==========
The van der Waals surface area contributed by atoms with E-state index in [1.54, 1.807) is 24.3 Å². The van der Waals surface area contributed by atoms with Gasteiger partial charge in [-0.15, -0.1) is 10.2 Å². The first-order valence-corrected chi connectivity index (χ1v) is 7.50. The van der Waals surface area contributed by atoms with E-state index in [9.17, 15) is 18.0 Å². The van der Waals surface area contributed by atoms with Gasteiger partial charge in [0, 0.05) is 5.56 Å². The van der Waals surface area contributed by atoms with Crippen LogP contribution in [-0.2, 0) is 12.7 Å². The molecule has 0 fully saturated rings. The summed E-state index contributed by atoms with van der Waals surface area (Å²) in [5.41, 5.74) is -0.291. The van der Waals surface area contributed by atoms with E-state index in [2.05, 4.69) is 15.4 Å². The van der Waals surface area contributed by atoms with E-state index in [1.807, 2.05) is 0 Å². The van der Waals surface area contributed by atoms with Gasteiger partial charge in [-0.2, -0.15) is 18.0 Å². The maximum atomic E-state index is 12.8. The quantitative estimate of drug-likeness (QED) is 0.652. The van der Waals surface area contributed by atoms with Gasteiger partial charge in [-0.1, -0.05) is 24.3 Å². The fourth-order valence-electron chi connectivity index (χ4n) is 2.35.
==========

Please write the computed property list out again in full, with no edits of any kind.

The van der Waals surface area contributed by atoms with E-state index in [1.54, 1.807) is 24.3 Å². The van der Waals surface area contributed by atoms with Gasteiger partial charge in [-0.15, -0.1) is 10.2 Å². The first-order valence-corrected chi connectivity index (χ1v) is 7.50. The van der Waals surface area contributed by atoms with E-state index in [9.17, 15) is 18.0 Å². The van der Waals surface area contributed by atoms with Gasteiger partial charge in [0, 0.05) is 5.56 Å². The van der Waals surface area contributed by atoms with Crippen LogP contribution in [-0.2, 0) is 12.7 Å². The molecule has 0 fully saturated rings. The summed E-state index contributed by atoms with van der Waals surface area (Å²) in [5.41, 5.74) is -0.291. The van der Waals surface area contributed by atoms with E-state index in [2.05, 4.69) is 15.4 Å². The van der Waals surface area contributed by atoms with E-state index in [1.807, 2.05) is 0 Å². The van der Waals surface area contributed by atoms with Gasteiger partial charge in [-0.2, -0.15) is 18.0 Å². The maximum atomic E-state index is 12.8. The quantitative estimate of drug-likeness (QED) is 0.652. The van der Waals surface area contributed by atoms with Gasteiger partial charge in [-0.1, -0.05) is 24.3 Å². The fourth-order valence-electron chi connectivity index (χ4n) is 2.35.